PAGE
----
CHAPTER THREE ADOLESCENTS, THEIR IDENTITY FORMATION AND RELATIONSHIPS
The objective of this chapter is to describe adolescents as total persons in various relationships with regard to their identity formation.
Adolescents are « becoming » adults. During adolescence the process of becoming adults speeds up radically. A central part of this changing or becoming towards adulthood, is the formation of a new identity – that of adult as distinct from child, and independent as opposed to dependent. In this chapter, therefore, each aspect of adolescents’total being is discussed with reference to their identity formation in terms of significance attribution, involvernent and experiencing.
The identification of adolescents with role models is a significant aspect of their identity formation. Adolescents’identification is influenced by all of their relationships, specifically (and very important to this study), social relationships. In each of these relationships, identification takes place with another person as a total being. The relationships of this other person which he or she has in common with the adolescent, also have an indirect influence on the adolescent’s identity formation. In this chapter the relationships of adolescents with adults, parents, self, religion, peers and siblings are all discussed with respect to adolescents’identification and identity formation. Relationships with teachers and their role in adolescents’identity formation receive special attention, by virtue of their central significance to this project. In the case of each type of social relationship, adolescents are dealt with as total persons. It has also been kept in mind that the other persons with whom adolescents maintain relationships are also total beings with relationships of their own. Consequently, a father’sphysical relationship with his adolescent son, for example, directly influences that son’sphysical identity formation. That father’sphysical relationship with his father, wife, mother, self and religion will also indirectly influence the physical identity formation of his adolescent son.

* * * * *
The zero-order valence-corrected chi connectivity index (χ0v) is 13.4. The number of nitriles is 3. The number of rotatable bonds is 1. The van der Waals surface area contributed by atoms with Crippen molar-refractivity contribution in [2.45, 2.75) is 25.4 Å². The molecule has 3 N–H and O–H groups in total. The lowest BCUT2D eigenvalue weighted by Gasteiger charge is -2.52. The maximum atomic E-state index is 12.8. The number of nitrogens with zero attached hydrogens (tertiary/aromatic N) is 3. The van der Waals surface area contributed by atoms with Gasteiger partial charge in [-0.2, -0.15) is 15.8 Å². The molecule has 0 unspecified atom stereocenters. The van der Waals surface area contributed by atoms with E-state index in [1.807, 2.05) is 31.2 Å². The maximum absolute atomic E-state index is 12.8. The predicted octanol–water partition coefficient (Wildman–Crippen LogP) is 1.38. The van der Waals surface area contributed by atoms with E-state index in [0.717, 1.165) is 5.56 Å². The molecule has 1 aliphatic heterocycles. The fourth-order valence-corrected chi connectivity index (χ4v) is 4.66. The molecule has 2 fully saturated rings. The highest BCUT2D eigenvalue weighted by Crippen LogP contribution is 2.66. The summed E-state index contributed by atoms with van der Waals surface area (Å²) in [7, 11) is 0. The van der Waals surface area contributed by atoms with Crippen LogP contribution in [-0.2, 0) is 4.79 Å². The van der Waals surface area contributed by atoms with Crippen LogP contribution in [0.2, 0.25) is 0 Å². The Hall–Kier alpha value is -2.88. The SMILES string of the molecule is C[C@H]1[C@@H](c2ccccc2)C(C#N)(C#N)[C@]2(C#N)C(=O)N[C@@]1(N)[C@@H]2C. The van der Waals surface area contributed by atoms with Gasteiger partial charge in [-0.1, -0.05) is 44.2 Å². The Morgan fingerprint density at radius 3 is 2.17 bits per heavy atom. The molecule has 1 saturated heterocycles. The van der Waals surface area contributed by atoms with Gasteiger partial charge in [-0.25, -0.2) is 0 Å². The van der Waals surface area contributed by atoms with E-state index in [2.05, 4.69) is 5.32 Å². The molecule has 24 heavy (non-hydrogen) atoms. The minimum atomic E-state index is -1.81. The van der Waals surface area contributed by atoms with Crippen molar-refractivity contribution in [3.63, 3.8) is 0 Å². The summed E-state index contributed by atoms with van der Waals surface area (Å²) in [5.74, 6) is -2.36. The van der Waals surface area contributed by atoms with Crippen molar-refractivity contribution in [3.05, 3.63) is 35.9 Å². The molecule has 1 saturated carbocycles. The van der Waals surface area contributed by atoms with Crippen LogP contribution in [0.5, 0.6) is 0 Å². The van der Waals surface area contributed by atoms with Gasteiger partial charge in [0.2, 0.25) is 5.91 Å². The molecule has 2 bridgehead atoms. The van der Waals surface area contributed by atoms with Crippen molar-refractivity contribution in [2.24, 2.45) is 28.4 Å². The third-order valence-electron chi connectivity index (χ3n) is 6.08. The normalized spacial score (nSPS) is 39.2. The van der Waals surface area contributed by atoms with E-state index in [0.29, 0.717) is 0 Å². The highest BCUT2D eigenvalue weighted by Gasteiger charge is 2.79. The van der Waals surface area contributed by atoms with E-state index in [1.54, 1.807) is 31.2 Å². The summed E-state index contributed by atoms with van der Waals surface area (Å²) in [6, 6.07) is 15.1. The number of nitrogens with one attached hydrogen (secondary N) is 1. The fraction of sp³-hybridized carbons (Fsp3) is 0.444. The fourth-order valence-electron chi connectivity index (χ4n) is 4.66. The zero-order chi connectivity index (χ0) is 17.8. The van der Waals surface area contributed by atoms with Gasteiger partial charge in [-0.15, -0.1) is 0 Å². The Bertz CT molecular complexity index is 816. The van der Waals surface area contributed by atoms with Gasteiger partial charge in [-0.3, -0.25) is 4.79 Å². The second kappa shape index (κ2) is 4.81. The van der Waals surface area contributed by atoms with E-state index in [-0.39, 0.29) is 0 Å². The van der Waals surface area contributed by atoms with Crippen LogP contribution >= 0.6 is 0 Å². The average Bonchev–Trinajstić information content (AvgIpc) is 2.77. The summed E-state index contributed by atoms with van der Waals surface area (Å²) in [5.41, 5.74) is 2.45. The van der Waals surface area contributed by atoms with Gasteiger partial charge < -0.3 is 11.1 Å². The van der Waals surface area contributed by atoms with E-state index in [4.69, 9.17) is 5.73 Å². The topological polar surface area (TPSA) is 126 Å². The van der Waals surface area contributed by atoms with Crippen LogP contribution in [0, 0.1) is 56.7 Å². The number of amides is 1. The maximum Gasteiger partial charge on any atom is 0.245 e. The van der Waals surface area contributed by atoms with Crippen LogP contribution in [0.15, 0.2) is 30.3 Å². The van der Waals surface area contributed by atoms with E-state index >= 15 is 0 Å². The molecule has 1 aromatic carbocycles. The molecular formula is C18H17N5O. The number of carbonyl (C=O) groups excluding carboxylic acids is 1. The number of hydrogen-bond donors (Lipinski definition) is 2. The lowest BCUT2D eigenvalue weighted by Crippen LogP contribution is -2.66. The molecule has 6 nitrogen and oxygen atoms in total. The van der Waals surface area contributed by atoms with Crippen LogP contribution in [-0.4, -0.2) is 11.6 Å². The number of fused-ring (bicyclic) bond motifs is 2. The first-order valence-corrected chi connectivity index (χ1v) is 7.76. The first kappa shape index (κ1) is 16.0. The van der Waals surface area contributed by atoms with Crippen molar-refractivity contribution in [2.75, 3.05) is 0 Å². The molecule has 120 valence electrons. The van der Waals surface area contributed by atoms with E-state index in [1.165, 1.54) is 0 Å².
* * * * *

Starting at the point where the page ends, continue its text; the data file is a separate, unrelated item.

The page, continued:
Then, the topic of identity formation as an aspect of adolescents’becoming is proached, and . finally, the identity formation of adolescents restrained in their becoming.
Although adolescents comprise of many facets, they are at all times complete or « total persons », who cannot arbitrarily pe segregated into separate dimensions.
Adolescents as total persons and identity formation
As is mentioned in Chapter One, a holistic view of adolescents will be taken, with each « modality » being carefully taken into account in its relation to adolescents’identity formation. Of paramount concern to adolescents is the physical modality.
Adolescents’physical being and identity formation
Harre (1993:2) informs that the physical aspect of a person’sidentity, that is one’sdistinctive bodily appearance, is what makes one uniquely identifiable in the first place. In fact, the physical aspect of identity, as distinct from the psychological aspects, has long been debated as being the more important criterion for identity, according to McCall (1990:138) and Hart (1988:105).
Both physical appearance and physical adequacy are perceived as important dimensions of the self by adolescents (McCall 1990:293). The main reason for this obsession of adolescents with the physical self, is their sudden rapid physical growth (Smart & Smart 1982:51 O). This demands that the adolescent integrate a new body image into the identity. During the adolescent years, explains Meyer (1976:26), many physical changes occur in children and they become newly aware of their bodies. Then a drastic change in identity formation may occur, as a result of an evaluation of the new physical identity. This evaluation is greatly subjective. It may only be determined over time. It is often obvious to the objective observer that an adolescent’s extremely biased concept of self is inaccurate. This could result in a negative physical identity.
However, when physical changes slow down and adolescents become more comfortable with their new physical selves, they incorporate a more realistic evaluation of the physical self, and a positive identity may be formed.
Adolescents’physical being and significance attribution